Can you see the kink at the end of this cannula?

Yeah, me neither. It’s hardly detectable, but it is there. The kink in the last millimeter of this infusion set really put a kink in my day.

Last week, I started on the Minimed Paradigm 722 after four years on the Cozmo (long story short: I love my Cozmo, but it’s not available where I currently live outside of the USA, so I had to switch pump brands. For a thorough review and ideas on how to Cozmofy a Minimed pump, check back next week!).

A new pump gave me an excuse to try out some new infusion sets. I have been faithful to the long Comfort (same as Silhouette), manually inserted. At first, I used it out of ignorance (no one ever told me that there was more than one type of infusion set). Then because I am a creature of habit.

As it turns out, I have a pretty significant amount of scar tissue (OK, really how is an insulin pumper to know how much scare tissue is “normal”– yes I’m covered is polka dots, but I thought we all were). My doctor and pump rep told me it was time to try a new infusion set that I would wear on my stomach (I hated wearing Comfort/Silhouettes on my stomach). So I was sent home with a bunch of 9mm Quick Sets.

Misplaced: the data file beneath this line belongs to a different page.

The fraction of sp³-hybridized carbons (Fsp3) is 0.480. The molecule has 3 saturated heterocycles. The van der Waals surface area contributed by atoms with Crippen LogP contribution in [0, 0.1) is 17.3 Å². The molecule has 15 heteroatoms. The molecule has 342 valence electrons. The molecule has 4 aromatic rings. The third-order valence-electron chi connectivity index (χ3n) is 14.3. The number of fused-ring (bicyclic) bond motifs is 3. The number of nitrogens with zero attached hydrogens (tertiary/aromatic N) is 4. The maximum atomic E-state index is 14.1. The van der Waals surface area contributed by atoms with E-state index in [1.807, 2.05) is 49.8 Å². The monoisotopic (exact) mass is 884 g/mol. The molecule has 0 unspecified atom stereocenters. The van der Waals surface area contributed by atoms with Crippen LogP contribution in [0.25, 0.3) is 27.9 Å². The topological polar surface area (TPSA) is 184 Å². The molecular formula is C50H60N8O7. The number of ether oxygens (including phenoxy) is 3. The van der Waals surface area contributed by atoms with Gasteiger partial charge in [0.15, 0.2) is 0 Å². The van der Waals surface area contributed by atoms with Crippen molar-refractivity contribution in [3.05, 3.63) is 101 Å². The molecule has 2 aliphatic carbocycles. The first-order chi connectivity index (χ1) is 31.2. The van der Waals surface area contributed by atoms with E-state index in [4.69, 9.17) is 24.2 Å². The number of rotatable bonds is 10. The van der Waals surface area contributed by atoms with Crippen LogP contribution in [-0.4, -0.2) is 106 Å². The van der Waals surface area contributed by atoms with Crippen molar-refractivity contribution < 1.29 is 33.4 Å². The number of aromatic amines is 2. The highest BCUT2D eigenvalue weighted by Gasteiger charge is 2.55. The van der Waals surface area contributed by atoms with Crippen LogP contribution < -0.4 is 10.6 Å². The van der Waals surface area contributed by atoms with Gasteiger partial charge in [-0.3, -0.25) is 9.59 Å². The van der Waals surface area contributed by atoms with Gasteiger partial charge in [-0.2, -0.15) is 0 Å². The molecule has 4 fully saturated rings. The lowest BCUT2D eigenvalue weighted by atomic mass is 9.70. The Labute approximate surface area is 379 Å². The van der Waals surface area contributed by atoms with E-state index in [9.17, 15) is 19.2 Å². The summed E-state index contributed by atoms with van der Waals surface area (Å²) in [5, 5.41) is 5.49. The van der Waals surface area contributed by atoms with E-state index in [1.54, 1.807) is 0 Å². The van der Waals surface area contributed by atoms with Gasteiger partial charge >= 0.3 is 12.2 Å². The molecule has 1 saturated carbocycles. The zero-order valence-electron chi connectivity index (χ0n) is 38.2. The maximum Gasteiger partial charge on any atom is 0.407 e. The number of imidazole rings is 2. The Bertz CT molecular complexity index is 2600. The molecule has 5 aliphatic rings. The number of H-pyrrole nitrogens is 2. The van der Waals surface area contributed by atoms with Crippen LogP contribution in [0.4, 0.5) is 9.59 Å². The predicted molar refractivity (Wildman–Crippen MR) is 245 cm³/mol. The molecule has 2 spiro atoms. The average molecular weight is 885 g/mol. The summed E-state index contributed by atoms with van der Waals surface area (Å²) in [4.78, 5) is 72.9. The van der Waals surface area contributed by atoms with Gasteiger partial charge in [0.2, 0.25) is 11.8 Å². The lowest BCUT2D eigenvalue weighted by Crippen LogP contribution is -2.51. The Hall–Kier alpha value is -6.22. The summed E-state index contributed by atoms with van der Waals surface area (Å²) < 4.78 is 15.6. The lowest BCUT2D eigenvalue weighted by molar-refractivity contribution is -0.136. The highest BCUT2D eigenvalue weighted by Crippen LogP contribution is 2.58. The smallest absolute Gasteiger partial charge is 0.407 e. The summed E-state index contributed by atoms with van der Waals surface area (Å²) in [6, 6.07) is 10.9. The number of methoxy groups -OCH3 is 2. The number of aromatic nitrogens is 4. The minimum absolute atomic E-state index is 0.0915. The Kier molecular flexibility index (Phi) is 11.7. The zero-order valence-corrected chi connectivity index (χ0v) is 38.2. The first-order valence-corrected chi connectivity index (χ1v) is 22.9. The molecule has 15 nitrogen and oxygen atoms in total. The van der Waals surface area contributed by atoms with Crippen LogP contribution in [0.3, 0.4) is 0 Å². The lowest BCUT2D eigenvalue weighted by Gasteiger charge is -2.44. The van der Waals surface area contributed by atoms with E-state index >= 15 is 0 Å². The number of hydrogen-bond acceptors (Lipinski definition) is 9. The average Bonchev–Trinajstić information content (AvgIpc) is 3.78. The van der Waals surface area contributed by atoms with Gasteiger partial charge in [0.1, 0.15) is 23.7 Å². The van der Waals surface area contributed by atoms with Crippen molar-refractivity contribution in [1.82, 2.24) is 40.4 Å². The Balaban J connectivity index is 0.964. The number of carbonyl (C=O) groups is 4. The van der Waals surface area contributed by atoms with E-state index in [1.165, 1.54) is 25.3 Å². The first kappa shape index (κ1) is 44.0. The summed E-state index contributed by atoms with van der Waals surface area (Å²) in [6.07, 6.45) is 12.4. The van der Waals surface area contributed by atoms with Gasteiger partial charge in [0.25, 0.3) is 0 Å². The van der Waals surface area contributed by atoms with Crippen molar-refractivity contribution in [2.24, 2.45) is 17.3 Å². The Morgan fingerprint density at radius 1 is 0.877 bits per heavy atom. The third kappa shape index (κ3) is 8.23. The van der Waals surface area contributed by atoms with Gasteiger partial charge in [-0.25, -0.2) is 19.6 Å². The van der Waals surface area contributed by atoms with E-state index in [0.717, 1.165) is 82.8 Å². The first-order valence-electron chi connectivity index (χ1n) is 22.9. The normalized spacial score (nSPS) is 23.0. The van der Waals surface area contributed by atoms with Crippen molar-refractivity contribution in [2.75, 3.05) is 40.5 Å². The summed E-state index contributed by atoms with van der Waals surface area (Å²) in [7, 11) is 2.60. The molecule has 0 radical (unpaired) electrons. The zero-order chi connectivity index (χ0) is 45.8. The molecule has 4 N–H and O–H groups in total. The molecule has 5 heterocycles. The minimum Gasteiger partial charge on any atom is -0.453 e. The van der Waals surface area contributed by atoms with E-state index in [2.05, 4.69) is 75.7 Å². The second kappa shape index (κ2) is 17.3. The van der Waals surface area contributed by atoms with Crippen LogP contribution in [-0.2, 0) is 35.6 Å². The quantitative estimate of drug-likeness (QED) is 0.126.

Being a creature of habit, I was skeptical. Rightfully so.

Even using that fancy device (Serter), I seem to keep getting bent cannulas. The bend is barely visible to the naked eye, but my blood sugars know when it’s there. Last week’s basal testing revealed that my morning basals are spot on (can’t say the same for the rest of the day) and I meticulously counted my carbs  or breakfast and bolused 30 minutes before eating. So I was pretty disappointed by the after breakfast high blood sugar that stubbornly refused to come down. After a couple hours of troubleshooting, I removed the infusion set and can only figure that THAT was the problem.

How many people can say that their morning was ruined by a 1mm bend at the end of a 9mm plastic tube? I can. Just a reminder that little things make a BIG difference!